“We’re committed to a long-term partnership with the community. We’re trying to be a force in the community for actual change in education. The vision is to use the resources of a college and combine it with these high schools, middle schools, and hopefully elementary schools so we can create a pipeline for talent. In order for them to have options, you have to make it accessible,” she said. In this inclusive classroom, students with disabilities do the same work as students alongside them who don’t have disabilities. Joyner has taught students with various types of learning needs, and Rambeau said that all CAP teachers are trained in that way. “We’re not a school. We’re a community-based program. Everyone who wants to get into our after-school programs, for the most part, gets in and we work with them where they are.”
Senior Demonie Johnson, who was in Charles’s video production class last year, said that this is her first animation class. “We’ve never had anything like this at this school. Yas came into my Spanish class last year and told us a bit about the program: animation, dance, music — and I was always interested in that. I used to play the viola in orchestra,” said Johnson. “Animation sounded fun so I thought I’d try it out this year. It’s going well so far.” She added: “I really like Dorsey now because of this program. We’ve never been exposed to anything hands-on like this — really getting into the business. I like making something out of nothing.”
Alex Sanchez, another senior in Joyner’s class, loves working on films and creating music. He was sold on the opportunity to learn animation when he heard that Joyner, who he knew from the summer program, would be teaching. Sanchez expressed his appreciation for how interactive she is with the class. “She actually listens, unlike other teachers,” he said.
Dr. Sean Gaston, principal at Dorsey, emphasized the importance of arts education. “At a high school, it’s always about graduation, but it is our responsibility to find out what motivates students,” he said. “School is about academic achievement, but it’s not always necessarily a straight academic path.” Rambeau echoed that sentiment: “If you can tap into what’s intrinsically interesting to students, they’ll be more likely to follow that path. We take their ideas seriously and provide technology and resources and experts to help bring their ideas to life. Students who have never created a piece of art have never had anyone say they’d take them seriously and put a computer behind it and give them space and time to explore it, plus guidance on how to make it better.”
Gaston said that he wanted to bring formal arts instruction to Dorsey so that students would have an opportunity to express themselves and grow their talents. “We’re close, but we’re far from the entertainment community. We’re logistically and distance-wise close, but other things happen beyond us or without us despite us being so close,” he said. “For us to have this type of recognition and connection, we are able to get the kids in this community opportunities to showcase their talents.”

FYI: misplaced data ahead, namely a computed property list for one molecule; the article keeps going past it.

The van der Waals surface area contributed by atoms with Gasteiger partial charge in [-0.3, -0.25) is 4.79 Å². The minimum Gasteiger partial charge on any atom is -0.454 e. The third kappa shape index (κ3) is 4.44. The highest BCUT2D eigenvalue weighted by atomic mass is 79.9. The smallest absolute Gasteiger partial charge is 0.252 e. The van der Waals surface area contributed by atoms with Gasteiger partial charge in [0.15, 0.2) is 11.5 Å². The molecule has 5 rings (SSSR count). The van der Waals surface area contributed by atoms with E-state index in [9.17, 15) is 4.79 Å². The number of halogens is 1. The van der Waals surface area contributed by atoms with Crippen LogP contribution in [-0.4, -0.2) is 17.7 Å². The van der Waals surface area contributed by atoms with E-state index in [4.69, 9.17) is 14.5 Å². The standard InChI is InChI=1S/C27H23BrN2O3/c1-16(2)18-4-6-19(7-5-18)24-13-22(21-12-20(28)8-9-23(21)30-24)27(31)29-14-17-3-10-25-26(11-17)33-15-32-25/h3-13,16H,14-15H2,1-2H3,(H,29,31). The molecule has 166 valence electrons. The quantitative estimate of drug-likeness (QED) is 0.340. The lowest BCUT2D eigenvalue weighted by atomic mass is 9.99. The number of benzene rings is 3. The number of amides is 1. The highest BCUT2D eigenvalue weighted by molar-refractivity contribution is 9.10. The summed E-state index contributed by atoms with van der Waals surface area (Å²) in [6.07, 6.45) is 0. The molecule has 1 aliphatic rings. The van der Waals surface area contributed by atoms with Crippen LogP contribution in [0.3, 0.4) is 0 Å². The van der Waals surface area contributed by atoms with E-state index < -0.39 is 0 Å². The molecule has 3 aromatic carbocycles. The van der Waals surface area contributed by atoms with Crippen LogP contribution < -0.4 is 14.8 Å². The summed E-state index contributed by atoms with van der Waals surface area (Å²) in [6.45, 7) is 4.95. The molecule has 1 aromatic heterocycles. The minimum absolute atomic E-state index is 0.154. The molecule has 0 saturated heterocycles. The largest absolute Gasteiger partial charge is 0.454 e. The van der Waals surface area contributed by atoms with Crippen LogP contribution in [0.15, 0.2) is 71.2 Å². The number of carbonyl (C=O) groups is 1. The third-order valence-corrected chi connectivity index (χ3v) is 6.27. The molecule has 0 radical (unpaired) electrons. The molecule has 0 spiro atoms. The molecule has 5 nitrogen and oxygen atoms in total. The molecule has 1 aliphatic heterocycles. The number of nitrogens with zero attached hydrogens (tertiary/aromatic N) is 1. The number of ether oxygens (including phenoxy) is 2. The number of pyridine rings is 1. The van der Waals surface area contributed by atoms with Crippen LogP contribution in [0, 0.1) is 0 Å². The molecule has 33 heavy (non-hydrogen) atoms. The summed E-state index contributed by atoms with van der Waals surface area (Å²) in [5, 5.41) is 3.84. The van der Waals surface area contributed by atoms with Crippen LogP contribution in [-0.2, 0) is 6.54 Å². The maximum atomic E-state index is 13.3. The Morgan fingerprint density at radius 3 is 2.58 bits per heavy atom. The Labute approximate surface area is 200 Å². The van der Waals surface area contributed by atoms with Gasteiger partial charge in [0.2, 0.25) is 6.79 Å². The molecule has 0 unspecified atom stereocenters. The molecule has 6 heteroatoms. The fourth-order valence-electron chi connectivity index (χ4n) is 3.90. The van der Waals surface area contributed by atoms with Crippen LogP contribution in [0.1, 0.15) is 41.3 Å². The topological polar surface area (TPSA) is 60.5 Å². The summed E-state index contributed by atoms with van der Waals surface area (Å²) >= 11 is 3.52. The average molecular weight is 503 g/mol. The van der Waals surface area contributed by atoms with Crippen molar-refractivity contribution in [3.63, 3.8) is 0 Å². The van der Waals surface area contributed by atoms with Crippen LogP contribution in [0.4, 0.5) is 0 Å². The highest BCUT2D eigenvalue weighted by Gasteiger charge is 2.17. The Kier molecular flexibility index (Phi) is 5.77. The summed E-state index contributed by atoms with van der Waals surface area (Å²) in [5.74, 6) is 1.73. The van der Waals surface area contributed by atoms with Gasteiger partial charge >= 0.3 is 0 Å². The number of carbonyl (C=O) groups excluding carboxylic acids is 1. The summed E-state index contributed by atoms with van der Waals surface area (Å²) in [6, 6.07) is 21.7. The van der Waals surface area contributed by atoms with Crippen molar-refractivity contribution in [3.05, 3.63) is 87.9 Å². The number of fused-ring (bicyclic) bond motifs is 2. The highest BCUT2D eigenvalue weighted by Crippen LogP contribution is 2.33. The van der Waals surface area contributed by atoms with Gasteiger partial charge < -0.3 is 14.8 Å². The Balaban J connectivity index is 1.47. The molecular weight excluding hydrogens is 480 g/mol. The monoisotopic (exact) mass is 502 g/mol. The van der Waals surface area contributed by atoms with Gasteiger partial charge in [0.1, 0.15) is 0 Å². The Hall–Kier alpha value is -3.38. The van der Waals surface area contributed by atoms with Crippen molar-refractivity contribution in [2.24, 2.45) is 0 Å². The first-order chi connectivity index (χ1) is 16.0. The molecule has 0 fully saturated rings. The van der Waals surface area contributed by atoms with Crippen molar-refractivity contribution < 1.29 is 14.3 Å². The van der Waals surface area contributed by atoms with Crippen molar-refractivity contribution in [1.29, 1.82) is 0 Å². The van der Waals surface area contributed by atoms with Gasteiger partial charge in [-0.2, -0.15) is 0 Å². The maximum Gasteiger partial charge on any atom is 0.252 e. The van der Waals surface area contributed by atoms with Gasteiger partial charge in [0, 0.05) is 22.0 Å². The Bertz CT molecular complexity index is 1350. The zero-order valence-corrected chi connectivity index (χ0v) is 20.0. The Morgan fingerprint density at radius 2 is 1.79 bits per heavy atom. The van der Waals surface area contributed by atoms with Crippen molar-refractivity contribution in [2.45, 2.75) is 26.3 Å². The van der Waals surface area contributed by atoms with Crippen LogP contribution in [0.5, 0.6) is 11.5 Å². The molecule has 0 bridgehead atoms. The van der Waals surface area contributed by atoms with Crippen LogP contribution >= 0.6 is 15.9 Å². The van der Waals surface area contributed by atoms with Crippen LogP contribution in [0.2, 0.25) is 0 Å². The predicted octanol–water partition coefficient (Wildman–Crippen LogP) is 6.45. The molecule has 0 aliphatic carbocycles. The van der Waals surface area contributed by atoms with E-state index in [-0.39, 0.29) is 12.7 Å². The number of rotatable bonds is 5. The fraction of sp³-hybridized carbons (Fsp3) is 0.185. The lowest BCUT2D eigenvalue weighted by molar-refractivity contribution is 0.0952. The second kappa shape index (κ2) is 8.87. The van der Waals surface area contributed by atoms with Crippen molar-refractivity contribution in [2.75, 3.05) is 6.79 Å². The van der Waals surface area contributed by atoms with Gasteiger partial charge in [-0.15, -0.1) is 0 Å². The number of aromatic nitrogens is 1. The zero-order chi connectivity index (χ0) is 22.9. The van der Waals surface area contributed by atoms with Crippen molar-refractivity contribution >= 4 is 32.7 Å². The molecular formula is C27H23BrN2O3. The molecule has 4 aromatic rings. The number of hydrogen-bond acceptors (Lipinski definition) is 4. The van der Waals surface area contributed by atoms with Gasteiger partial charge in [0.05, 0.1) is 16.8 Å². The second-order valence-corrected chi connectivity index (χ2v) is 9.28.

A Saturday class, in which students are taken to CalArts, also began in October. This 20-week High School Animation Class at CalArts is taught by former CAP students-turned-CalArts students, one one of whom received a full scholarship in Experimental Animation. These teachers exemplify how CAP can change lives. Another branch of CAP, the 20-year-old Sony Pictures Media Arts Program (SPMAP), has been supported by an innovative partnership between CalArts, the City of Los Angeles Department of Cultural Affairs and Sony Pictures Entertainment. The 30-week program offers animation and arts classes for middle school students at five sites across L.A. County.
In fall 2018, CalArts will launch a full in-school film academy at Dorsey where students will learn the creative and technical aspects of filmmaking through two learning clusters: a five-unit above-the-line course cluster, led by instructors from CalArts, covering acting, directing, music composition, screenwriting and producing; and a five-unit below-the-line cluster, led by instructors from a community college partner, covering the technical aspects of filmmaking. In the first semester of the academy, students will study their chosen focus, and in the second semester they will work in teams to create original shorts and films. It marks a great leap forward along the quest to train Hollywood’s next generation of animators.
“At first, I was a little shaky because this is my first animation class,” said Sanchez, who hopes for a future in the film business. “But Yas broke it down step by step and now I can say I’m getting better and better at animation.” Ultimately, he plans to make a film about how he sees and hears things in his neighborhood. Today, Disney/Pixar’s “Coco,” directed by Lee Unkrich and CalArts alumnus Adrian Molina, is showing in movie theaters worldwide. Tomorrow, students like Sanchez and Johnson could originate an idea for the next great film — and CAP could give that student tools to tell their story.